It wasn't easy being a hominoid millions of years ago.
Some of our early ancestors didn't just have to worry about big cats and deadly snakes.
They may also have been attacked and eaten by birds, according to new research that may also solve the mystery of who killed a young child in southern Africa about 2.5 million years ago.
Ever since it was discovered in 1924, the famed Taung Child -- as the skull came to be known -- has puzzled scientists.
The prevailing theory has been that a large cat killed the kid, believed to have been 3 years old at the time of his death.
But anthropologist Scott McGraw of Ohio State University says he has a better idea.
Raptors, he says, or more specifically the African crowned eagle, was the likely perpetrator.
McGraw and his collaborators have spent years trying to piece together the story of predation on monkeys and other apelike critters on Africa's west coast.
Some of the story is pretty well established. Leopards are the main predators, but chimps also attack smaller monkeys.
But McGraw has long suspected that some of the animals that preyed on our early ancestors were airborne.
That's tougher to prove, he says, so for the last 20 years he has spent much of his time collecting bones from in and around eagles' nests to see how these powerful birds go about their business.
The Tai rain forest in the Ivory Coast is an ideal location for the research because "the entire predator system is still intact," McGraw said.
So the same types of predators are there today that once preyed on some of our distant relatives.
McGraw's lab includes an extensive collection of monkey skeletons that he acquired in Africa over the years as part of his general research into primate behavior.
More recently he teamed up with Susanne Schultz of the University of Liverpool, who spent two years monitoring 20 eagle nests in the Tai Forest and collecting bones from the nests and from the ground below.
By comparing the bones from the nests with the reference collection in McGraw's lab, the researchers were able to show that eagles indeed had a taste for monkeys.
The monkey skulls, for instance, show puncture wounds that were caused by an eagle's powerful talons or beak.
Oddly enough, the monkey most favored by the eagles is the mangabey, which is fairly rare, and, unlike all the other monkeys in the forest, spends most of its time on the ground.
It's also the largest of the monkeys.
That's counterintuitive, McGraw points out, because a smaller monkey in a tree would seem to be an easier target for an eagle than a bigger monkey, which can weigh up to 25 pounds, on the ground.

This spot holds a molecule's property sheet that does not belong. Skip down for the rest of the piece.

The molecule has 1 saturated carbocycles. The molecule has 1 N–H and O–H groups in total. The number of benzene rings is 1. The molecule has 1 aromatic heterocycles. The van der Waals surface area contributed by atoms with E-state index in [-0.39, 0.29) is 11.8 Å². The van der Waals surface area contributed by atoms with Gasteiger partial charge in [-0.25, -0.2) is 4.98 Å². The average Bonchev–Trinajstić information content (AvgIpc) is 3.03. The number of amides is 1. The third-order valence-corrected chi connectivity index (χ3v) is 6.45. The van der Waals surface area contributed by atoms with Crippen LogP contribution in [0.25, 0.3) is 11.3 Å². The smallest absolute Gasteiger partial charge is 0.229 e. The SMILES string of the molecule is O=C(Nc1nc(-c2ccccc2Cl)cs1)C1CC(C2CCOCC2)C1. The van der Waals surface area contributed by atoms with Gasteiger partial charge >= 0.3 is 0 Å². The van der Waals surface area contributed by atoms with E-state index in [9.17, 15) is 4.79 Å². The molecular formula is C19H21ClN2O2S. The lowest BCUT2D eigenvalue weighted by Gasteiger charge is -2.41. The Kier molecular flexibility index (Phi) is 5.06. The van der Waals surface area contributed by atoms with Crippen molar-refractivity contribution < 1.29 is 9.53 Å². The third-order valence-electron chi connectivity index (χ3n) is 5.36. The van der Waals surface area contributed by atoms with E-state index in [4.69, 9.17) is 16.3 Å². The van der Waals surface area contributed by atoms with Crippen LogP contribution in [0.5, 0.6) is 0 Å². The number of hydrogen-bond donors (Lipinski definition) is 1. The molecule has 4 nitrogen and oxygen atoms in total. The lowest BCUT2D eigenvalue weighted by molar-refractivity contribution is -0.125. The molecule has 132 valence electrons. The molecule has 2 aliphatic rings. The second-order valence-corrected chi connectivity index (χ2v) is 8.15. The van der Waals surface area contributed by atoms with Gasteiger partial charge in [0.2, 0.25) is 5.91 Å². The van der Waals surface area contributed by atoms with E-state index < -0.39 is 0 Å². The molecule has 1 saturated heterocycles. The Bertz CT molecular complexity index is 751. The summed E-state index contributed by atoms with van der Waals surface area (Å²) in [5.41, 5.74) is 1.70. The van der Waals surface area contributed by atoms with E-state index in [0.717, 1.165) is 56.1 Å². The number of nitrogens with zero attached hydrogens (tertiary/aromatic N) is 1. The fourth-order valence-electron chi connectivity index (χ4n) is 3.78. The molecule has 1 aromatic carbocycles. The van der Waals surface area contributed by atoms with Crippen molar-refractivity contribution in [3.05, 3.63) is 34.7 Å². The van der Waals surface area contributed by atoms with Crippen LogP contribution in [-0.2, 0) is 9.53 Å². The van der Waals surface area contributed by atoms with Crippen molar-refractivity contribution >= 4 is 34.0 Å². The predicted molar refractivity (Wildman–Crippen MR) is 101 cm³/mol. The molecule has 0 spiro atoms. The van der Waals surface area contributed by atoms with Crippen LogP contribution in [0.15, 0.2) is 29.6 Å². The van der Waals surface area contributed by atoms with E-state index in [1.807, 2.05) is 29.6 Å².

"So here we've got an airborne predator that seems to be specifically targeting an animal that is found at relatively low densities, and on the ground, and is also the biggest," McGraw said. "So these eagles are not only capable of killing a large, ground-dwelling primate, but they routinely do so, and they do so in frequencies much higher than you would predict by chance."
McGraw says his evidence doesn't prove that the eagles actually killed the monkeys.
They could be scavenging them after they are killed by something else. But he says he's seen enough eagles go after monkeys to convince him they are the killers, not just the scavengers.
Further research now under way in his lab may prove that.
He's also pretty sure he has the answer as to who or what killed the Taung Child.
When McGraw submitted a report on his study to the American Journal of Physical Anthropology, it was sent to a reviewer who is intimately familiar with the Taung Child.
"He looked at the photos submitted with the paper [showing damage to monkey skulls caused by eagles] and he ran down to the vault, pulled out the Taung skull, and the way he tells it, almost dropped it," McGraw said. "The damage is identical."
So the research might solve one mystery surrounding the Taung Child, but it won't erase the scars inflicted by modern man.
When the skull was first discovered in a quarry in Africa, the Taung Child got no respect, in the words of the late comedian, Rodney Dangerfield.
That was the mid-1920s, and the scientific establishment thought it already had the history of human evolution pretty well figured out.
The Taung Child just didn't fit in.
A skull that had been discovered in England offered proof of the theory that man first evolved as an apelike creature with a huge brain.
The skull also demonstrated that modern man began as an Englishman, which fit nicely with conventional wisdom.
But the skull, called the Piltdown Man, was a hoax.
Years after the skull was discovered, a few scientists grew suspicious.
They found evidence that had been under their noses all along.
The skull wasn't old. And it wasn't even completely human. It was made from the cranium of a modern human, and the mandible of an orangutan. The teeth had even been filed down, and the skull stained, to make it look old.
All of which shows that even scientists can be too eager to accept something without examination if it fits nicely with their own ideas.
But all's well that ends well.
The Piltdown Man is vanquished.
And the Taung Child can rest in peace, justice duly served. That is, of course, if McGraw is right.